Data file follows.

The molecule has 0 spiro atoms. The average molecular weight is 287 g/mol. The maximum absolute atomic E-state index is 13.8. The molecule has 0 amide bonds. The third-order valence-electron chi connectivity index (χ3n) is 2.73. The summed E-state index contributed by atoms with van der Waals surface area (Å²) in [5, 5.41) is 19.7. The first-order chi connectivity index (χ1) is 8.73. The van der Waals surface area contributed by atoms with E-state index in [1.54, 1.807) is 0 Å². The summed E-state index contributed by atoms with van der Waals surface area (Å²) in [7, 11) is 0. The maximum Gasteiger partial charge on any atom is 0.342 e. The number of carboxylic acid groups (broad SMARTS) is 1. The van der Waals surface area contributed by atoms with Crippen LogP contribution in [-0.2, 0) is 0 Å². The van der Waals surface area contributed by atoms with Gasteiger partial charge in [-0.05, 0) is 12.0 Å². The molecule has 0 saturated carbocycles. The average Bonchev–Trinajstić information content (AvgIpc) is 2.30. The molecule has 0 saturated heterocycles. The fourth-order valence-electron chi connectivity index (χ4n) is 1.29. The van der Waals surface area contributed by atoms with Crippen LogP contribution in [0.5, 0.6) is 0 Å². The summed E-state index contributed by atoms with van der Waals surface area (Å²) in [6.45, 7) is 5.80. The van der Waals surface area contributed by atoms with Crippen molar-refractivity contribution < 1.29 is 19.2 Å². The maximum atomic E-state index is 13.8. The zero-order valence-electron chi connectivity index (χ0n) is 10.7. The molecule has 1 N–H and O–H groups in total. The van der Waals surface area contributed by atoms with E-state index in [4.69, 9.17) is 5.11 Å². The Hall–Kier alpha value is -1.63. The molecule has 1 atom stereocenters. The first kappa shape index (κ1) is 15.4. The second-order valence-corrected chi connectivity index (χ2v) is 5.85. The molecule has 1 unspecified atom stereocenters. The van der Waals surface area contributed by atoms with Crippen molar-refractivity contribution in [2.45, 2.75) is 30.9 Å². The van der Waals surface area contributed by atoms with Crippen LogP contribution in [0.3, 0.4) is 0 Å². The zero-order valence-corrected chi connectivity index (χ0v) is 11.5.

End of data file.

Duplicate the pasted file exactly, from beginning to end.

The molecule has 0 spiro atoms. The average molecular weight is 287 g/mol. The maximum absolute atomic E-state index is 13.8. The molecule has 0 amide bonds. The third-order valence-electron chi connectivity index (χ3n) is 2.73. The summed E-state index contributed by atoms with van der Waals surface area (Å²) in [5, 5.41) is 19.7. The first-order chi connectivity index (χ1) is 8.73. The van der Waals surface area contributed by atoms with E-state index in [1.54, 1.807) is 0 Å². The summed E-state index contributed by atoms with van der Waals surface area (Å²) in [7, 11) is 0. The maximum Gasteiger partial charge on any atom is 0.342 e. The number of carboxylic acid groups (broad SMARTS) is 1. The van der Waals surface area contributed by atoms with Crippen LogP contribution in [-0.2, 0) is 0 Å². The van der Waals surface area contributed by atoms with Gasteiger partial charge in [-0.05, 0) is 12.0 Å². The molecule has 0 saturated carbocycles. The average Bonchev–Trinajstić information content (AvgIpc) is 2.30. The molecule has 0 saturated heterocycles. The fourth-order valence-electron chi connectivity index (χ4n) is 1.29. The van der Waals surface area contributed by atoms with Crippen LogP contribution in [0.5, 0.6) is 0 Å². The summed E-state index contributed by atoms with van der Waals surface area (Å²) in [6.45, 7) is 5.80. The van der Waals surface area contributed by atoms with Crippen molar-refractivity contribution < 1.29 is 19.2 Å². The maximum atomic E-state index is 13.8. The zero-order valence-electron chi connectivity index (χ0n) is 10.7. The molecule has 1 N–H and O–H groups in total. The van der Waals surface area contributed by atoms with E-state index in [4.69, 9.17) is 5.11 Å². The Hall–Kier alpha value is -1.63. The molecule has 1 atom stereocenters. The first kappa shape index (κ1) is 15.4. The second-order valence-corrected chi connectivity index (χ2v) is 5.85. The molecule has 1 unspecified atom stereocenters. The van der Waals surface area contributed by atoms with Crippen molar-refractivity contribution in [2.45, 2.75) is 30.9 Å². The van der Waals surface area contributed by atoms with Crippen LogP contribution in [0.3, 0.4) is 0 Å². The zero-order valence-corrected chi connectivity index (χ0v) is 11.5.